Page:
A new pavilion, fishing dock and swim beach at Lake Nighthorse are expected to give visitors more options for recreation and help relieve congestion at the lake’s boat ramp.
The city of Durango expects to start construction next week on an area that will feature a new pavilion and fishing dock, said Cathy Metz, director of Parks and Recreation.
The amenities will be built near the existing boat ramp to provide convenient access to the water and an alternative to the busy boat ramp, she said.
A dock near the overflow parking lot provides one alternative to the boat ramp for visitors, particularly those launching nonmotorized craft. But many people are using the boat ramp to walk to the water, which can be problematic for drivers backing boats on trailers into the water, she said.
A paved pathway from the lower parking lot to a 384-square-foot pavilion and fishing dock will provide easy access to the water’s edge.
“I think it’s going to really alleviate the congestion,” Metz said.
Last year, Lake Nighthorse did not see as many visitors as it expected in the first year of recreation because of the 416 Fire and a boat ramp closure.
Low visitation last year caused revenues to fall short of expectations. But so far this year, revenues and visitation are up, city data show.
The lake has collected $152,493 so far this year, according to Parks and Recreation. During the same period last year, the lake generated $133,761.
The city’s goal is to collect about $300,000 this year through pass sales and contracts with vendors, Metz said earlier this year.
The new amenities are likely to increase the lake’s appeal to visitors by providing seating that is easy to access, said Recreation Manager Kelli Jaycox.
Currently, no picnic tables are available. But the city expects to place 12 picnic tables under the pavilion and around the lake this year, said Lee Petty, a city landscape architect.
Those with disabilities will also have better access to the lake by way of the paved pathway to the new floating dock that will provide access to the lake even as the water level fluctuates, Metz said.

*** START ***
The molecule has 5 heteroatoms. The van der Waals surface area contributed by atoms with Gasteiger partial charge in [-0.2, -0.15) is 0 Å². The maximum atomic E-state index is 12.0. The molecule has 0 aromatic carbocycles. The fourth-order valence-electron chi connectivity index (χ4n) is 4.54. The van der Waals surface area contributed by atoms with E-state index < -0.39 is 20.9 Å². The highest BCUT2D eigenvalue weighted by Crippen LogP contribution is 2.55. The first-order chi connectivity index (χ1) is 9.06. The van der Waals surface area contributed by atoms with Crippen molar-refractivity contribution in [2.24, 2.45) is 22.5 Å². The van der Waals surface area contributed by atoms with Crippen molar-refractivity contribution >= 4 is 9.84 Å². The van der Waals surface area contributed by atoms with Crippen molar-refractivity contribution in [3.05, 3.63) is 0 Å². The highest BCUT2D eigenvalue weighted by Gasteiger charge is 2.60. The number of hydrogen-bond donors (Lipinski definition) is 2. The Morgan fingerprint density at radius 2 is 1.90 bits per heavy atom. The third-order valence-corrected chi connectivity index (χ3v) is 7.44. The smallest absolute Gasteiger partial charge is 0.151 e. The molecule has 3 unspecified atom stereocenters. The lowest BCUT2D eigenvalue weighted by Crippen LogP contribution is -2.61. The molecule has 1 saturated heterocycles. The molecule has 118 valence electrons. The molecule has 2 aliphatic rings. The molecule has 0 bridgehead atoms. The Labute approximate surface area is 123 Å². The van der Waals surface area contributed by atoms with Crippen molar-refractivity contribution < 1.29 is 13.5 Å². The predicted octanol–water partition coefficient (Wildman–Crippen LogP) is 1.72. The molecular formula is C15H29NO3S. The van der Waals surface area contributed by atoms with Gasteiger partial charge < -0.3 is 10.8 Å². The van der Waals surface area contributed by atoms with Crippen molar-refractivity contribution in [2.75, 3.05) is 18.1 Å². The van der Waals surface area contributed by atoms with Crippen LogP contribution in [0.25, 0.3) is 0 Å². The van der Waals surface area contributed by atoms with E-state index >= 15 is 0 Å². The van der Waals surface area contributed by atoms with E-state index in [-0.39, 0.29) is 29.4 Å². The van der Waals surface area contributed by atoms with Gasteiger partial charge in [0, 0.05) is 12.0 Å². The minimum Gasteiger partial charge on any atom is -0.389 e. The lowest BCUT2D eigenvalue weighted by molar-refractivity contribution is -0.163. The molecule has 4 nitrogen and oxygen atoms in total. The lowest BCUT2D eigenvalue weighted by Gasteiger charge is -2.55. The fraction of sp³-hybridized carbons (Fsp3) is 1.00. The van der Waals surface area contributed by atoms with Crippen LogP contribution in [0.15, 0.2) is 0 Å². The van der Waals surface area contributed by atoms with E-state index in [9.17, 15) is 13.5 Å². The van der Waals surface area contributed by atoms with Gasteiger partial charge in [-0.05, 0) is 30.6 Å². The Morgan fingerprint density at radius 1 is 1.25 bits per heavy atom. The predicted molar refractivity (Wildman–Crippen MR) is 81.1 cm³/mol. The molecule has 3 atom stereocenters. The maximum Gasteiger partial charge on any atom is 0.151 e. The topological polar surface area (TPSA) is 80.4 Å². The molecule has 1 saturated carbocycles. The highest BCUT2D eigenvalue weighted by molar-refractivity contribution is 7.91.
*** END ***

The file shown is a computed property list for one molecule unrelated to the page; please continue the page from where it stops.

Construction to build the recreation area is expected to close a portion of the lower parking lot at the lake and, on an as-needed basis, the courtesy boat dock may also be closed, she said. The work is expected to be finished this fall, near the end of the boating season, she said.
In October, the city expects to start work on a well near the entry to the lake to provide water that is needed to decontaminate boats carrying invasive mussels, Metz said.
Right now, the city is hauling in and paying for treated city water from a fire hydrant about 2 miles away near Bodo Industrial Park to decontaminate boats, she said. The city cannot use lake water for decontamination, she said.
The new recreation area and the well are expected to cost $558,800, Metz said. The city will split the cost of the projects with the Bureau of Reclamation, the agency that owns the lake.
Next year, the city may build a new, 1½-acre swim beach at the lake as well.
The project has not yet been approved by the Durango City Council.
The beach is expected to be built below the overflow parking lot and feature a floating rubber playground, she said. A breakwater will help reduce the waves in the beach area for swimmers, she said.
The beach is expected to cost almost $1.4 million, Metz said.
Leveling the area and putting in sand are likely to be some of the most expensive parts of the project, Petty said.
“We want to get a depth of sand that is appropriate and feels comfortable,” he said.
The city must also put in erosion control to keep the sand in place, but that has yet to be designed, he said.
The new recreation areas will fill a definite need at the lake, said Matt Gerhardt, managing partner with 4Corners Riversports. The company rents paddleboards, canoes, kayaks and other equipment at the lake.
“There is not really a good place for people to sit and enjoy the lake from the shore,” he said.
However, Gerhardt has noticed more tourists and residents visiting the lake this summer compared with last summer, when smoke from the 416 Fire blanketed the area in the mornings, he said.
“This summer is definitely much improved over last year,” he said.